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Purely one-dimensional bands with a giant spin-orbit splitting: Pb nanoribbons on Si(553) surface

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ABSTRACT

We report on a giant Rashba type splitting of metallic bands observed in one-dimensional structures prepared on a vicinal silicon substrate. A single layer of Pb on Si(553) orders this vicinal surface making perfectly regular distribution of monatomic steps. Although there is only one layer of Pb, the system reveals very strong metallic and purely one-dimensional character, which manifests itself in multiple surface state bands crossing the Fermi level in the direction parallel to the step edges and a small band gap in the perpendicular direction. As shown by spin-polarized photoemission and density functional theory calculations these surface state bands are spin-polarized and completely decoupled from the rest of the system. The experimentally observed spin splitting of 0.6 eV at room temperature is the largest found to now in the silicon-based metallic nanostructures, which makes the considered system a promising candidate for application in spintronic devices.

No MeSH data available.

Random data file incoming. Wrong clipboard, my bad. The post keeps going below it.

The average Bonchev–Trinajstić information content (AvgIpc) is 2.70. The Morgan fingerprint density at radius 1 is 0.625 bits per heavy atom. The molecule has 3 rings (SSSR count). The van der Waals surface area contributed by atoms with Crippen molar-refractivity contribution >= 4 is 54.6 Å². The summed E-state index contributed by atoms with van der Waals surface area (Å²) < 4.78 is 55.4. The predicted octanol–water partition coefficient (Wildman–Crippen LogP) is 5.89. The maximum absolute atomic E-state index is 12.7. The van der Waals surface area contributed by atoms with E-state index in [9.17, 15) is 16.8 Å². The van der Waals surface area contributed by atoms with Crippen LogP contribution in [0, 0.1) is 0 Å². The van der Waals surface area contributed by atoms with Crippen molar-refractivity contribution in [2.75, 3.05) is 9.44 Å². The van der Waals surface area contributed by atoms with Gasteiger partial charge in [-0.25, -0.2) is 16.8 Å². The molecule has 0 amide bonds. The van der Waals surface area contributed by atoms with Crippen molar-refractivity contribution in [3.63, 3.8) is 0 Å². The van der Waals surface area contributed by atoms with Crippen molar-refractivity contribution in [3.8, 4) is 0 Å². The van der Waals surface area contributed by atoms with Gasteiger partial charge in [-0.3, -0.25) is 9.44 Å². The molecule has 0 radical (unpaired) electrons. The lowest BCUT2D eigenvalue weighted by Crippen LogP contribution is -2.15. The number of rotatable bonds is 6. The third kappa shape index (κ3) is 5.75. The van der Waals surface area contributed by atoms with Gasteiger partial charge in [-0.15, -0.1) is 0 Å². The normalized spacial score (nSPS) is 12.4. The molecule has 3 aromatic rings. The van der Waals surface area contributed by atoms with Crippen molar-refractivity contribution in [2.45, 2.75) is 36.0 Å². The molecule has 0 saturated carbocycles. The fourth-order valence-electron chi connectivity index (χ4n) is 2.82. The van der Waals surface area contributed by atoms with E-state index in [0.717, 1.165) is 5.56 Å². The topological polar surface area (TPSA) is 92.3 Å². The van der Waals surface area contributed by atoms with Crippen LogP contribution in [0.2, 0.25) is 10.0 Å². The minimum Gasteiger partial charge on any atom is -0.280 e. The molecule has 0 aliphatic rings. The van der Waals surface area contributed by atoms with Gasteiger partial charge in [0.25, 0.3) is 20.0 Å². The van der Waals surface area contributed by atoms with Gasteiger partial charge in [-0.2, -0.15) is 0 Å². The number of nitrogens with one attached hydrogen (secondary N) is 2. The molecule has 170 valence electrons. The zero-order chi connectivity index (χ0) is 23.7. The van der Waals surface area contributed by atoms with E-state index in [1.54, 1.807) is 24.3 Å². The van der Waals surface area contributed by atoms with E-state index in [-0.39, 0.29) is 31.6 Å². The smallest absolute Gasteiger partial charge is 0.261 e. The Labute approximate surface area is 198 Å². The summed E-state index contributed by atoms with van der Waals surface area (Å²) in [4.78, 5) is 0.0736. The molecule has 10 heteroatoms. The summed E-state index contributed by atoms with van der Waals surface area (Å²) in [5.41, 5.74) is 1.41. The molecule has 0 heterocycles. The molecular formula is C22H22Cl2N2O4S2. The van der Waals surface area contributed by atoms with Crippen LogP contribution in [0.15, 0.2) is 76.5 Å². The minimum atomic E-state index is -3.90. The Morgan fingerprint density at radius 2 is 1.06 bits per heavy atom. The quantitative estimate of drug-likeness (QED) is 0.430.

Calculated charge distribution around Pb atoms.Charge distribution (a) in the reduced unit cell geometry (with  = 3.37 Å) and (b) in the full unit cell geometry models of the Si(553)-Pb surface. A color code denotes charge density in electrons/bohr3 units. A side view (along ) of the reduced (c) and full (d) unit cell geometry models. The charge density is averaged over the whole unit cell along . The brown (light blue) circles denote Pb (Si) atoms.
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f6: Calculated charge distribution around Pb atoms.Charge distribution (a) in the reduced unit cell geometry (with  = 3.37 Å) and (b) in the full unit cell geometry models of the Si(553)-Pb surface. A color code denotes charge density in electrons/bohr3 units. A side view (along ) of the reduced (c) and full (d) unit cell geometry models. The charge density is averaged over the whole unit cell along . The brown (light blue) circles denote Pb (Si) atoms.

Mentions: The existence of the component of the polarization vector perpendicular to the surface can also be explained by an asymmetric charge distribution around Pb atoms, Fig. 6. In the case of the reduced unit cell geometry model the asymmetry in the charge distribution is very small, Fig. 6(a), thus the obtained out-of-plane component is small too. However, the corresponding calculations in the full unit cell geometry model of Si(553)-Pb show significant charge asymmetry in the plane of the surface, Fig. 6(b). This is the result of the nonuniform distribution of Pb atoms, and should lead to the appearance of a strong perpendicular component of the polarization as observed in other systems23. Indeed, the experiment also gives the out-of-plane polarization component (Fig. 4) much larger than the one predicted by the reduced unit cell geometry model, Fig. 5(b,c). Similar calculations performed along the steps show quite significant asymmetry, too, Fig. S6. However, as the asymmetry in the charge distribution and the resulting electric field is parallel to the direction it could contribute to the out-of-plane component of the polarization vector only if the electron have moved in the perpendicular direction, i.e. .